While the Trade Ministry has been encouraging Indonesian exporters to add value to their goods, some handicraft producers are complaining about the difficulty in getting copyright protection for their designs.
“I don’t have any copyright for my products,” said Mimin, a 35-year-old artisan from Yogyakarta, who was exhibiting her wares at a shoes and leather exhibition at the Jakarta Convention centre on Friday.
Mimin said her creative designs allowed her to command better prices. For example, some teak and leather chairs that she had painted with a batik motif fetched around Rp 800,000 ($87.20) each, compared with just Rp 600,000 for the same chairs without the design.
The chairs, which Mimin designed two months ago, have proved a hit with both domestic and foreign buyers and she has managed to sell about 20 of the chairs per month.
But Mimin said her business would be more secure if she was able to get intellectual property protection for her designs.
She said she had applied for copyrights three years ago but, despite paying a fee, had still not received any protection.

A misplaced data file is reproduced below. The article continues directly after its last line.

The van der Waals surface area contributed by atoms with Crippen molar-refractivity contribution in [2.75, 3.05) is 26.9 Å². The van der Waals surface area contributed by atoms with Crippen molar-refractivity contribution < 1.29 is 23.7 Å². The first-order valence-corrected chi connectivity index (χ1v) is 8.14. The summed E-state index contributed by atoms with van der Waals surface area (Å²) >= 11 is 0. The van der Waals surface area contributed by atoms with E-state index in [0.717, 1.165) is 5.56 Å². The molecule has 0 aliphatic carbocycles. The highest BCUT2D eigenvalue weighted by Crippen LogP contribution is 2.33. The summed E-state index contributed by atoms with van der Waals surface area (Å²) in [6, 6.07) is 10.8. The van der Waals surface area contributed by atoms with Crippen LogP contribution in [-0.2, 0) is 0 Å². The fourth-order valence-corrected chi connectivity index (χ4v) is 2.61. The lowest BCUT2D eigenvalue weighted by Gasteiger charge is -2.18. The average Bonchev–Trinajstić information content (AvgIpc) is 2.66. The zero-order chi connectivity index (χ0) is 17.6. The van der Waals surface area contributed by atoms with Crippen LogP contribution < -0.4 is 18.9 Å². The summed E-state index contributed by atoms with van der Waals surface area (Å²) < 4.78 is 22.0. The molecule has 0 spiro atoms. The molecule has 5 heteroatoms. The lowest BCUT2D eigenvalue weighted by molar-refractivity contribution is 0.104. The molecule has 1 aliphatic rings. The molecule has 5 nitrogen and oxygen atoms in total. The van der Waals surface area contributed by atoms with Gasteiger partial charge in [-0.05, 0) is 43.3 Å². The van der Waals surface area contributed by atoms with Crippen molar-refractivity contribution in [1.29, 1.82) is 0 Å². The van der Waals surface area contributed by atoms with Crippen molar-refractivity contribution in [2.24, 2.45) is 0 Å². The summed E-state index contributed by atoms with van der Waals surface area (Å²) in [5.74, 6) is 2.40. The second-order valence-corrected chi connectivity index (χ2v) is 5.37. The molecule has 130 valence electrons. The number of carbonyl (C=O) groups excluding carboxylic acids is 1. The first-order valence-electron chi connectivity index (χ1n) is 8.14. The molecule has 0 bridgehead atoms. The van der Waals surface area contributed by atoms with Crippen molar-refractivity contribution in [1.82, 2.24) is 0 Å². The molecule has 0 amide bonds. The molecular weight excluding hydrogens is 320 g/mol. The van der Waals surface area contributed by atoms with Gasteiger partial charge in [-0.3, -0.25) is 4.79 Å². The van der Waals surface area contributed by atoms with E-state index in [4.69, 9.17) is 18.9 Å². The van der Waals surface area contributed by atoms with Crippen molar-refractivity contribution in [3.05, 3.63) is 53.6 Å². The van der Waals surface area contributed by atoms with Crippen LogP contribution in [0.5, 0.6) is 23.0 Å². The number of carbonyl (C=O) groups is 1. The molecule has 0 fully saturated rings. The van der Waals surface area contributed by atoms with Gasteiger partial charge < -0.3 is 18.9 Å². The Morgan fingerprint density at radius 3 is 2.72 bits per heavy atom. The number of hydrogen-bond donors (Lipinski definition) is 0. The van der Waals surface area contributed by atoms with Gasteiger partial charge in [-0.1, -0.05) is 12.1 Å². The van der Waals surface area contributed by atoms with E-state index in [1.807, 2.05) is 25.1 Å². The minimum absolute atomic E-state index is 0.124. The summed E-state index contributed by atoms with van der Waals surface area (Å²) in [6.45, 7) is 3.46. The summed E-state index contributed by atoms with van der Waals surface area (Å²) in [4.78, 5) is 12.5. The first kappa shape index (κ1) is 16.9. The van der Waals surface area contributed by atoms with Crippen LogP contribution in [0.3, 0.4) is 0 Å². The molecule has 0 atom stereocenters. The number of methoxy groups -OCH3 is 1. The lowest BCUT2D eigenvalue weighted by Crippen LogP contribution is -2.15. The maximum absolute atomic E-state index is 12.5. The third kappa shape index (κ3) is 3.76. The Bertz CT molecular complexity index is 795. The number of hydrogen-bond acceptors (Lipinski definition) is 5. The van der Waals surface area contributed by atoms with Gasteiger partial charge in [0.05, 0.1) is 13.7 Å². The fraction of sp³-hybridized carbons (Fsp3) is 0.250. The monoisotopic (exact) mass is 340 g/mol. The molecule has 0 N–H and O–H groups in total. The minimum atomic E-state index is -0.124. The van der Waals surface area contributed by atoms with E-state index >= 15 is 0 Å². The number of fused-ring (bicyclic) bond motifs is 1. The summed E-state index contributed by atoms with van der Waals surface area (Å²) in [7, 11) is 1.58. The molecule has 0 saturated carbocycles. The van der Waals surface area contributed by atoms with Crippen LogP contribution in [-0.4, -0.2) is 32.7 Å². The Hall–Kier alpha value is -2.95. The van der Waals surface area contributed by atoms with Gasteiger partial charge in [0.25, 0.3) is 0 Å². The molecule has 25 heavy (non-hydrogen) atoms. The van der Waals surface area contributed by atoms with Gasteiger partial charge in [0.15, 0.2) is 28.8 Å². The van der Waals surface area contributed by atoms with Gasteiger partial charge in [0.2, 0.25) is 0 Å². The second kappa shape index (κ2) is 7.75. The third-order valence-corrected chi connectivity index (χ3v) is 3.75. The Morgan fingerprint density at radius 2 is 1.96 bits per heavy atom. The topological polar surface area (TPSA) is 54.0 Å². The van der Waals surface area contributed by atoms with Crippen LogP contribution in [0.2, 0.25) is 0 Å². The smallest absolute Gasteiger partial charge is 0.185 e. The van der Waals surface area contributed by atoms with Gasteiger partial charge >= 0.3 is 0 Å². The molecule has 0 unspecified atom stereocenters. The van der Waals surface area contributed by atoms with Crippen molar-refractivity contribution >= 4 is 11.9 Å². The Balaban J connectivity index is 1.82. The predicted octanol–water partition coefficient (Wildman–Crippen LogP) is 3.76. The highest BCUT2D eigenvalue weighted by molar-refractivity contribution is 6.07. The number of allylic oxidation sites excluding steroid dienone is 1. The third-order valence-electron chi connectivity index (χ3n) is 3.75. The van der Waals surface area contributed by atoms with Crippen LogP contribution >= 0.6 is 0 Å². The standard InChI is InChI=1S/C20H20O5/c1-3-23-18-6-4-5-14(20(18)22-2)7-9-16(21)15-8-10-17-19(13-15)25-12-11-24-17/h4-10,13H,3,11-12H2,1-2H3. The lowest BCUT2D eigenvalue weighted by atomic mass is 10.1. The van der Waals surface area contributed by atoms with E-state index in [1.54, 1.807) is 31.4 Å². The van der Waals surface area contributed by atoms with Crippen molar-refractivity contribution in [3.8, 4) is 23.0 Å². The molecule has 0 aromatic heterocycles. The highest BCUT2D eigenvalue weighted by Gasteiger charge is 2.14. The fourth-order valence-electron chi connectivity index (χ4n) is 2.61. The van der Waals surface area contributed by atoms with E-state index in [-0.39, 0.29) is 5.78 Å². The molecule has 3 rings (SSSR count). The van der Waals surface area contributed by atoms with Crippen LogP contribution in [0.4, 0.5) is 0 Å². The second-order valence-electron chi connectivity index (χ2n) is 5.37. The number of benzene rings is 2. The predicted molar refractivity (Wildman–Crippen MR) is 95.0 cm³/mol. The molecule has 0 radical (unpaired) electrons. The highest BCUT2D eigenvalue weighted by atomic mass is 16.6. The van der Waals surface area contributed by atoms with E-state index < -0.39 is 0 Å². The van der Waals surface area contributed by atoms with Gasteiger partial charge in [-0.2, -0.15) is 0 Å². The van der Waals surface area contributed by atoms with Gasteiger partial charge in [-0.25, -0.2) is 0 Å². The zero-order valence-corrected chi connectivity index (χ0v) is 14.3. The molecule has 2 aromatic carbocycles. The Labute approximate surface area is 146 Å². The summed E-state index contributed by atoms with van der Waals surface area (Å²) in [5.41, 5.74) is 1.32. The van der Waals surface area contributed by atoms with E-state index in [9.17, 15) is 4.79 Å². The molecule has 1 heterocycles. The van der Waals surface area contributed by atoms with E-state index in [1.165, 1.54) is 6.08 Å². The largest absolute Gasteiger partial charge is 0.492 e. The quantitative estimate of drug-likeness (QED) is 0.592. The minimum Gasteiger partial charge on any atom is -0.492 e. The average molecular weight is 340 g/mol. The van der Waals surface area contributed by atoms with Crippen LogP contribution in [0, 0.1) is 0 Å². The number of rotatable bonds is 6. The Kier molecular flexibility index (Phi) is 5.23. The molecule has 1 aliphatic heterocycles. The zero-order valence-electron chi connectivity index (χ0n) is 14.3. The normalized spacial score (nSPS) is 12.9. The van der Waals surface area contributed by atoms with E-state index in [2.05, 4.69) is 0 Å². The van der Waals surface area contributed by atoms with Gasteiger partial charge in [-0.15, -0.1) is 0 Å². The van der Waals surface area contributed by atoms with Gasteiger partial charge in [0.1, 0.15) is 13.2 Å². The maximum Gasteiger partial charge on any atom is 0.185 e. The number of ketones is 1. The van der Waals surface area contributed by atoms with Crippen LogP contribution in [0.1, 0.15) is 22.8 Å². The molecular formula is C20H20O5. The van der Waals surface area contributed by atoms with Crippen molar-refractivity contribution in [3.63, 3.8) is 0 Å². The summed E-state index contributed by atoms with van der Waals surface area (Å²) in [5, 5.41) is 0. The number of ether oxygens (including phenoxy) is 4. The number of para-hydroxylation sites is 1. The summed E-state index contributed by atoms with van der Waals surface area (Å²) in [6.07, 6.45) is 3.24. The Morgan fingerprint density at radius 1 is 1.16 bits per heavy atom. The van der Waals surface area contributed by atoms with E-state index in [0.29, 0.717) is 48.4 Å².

Verga, the owner of Galeri Lawang, a Semarang-based handicraft producer, said he would be interested in getting copyright protection for some of his works if it didn’t cost too much or take too long. He said he was not sure how to go about doing this.
However, Hesti Indah Kresnarini, the head of National Agency for Export Development at the Ministry of Trade, said the Trade Ministry, along with the Industry Ministry and the Justice and Human Rights Ministry had already made it easier for handicraft producers to protect their designs. But many smaller handicrafts producers were still not aware of the importance of protecting their designs, she said.
Indonesia’s creative industries sector is dominated by small-scale, often home-based business es.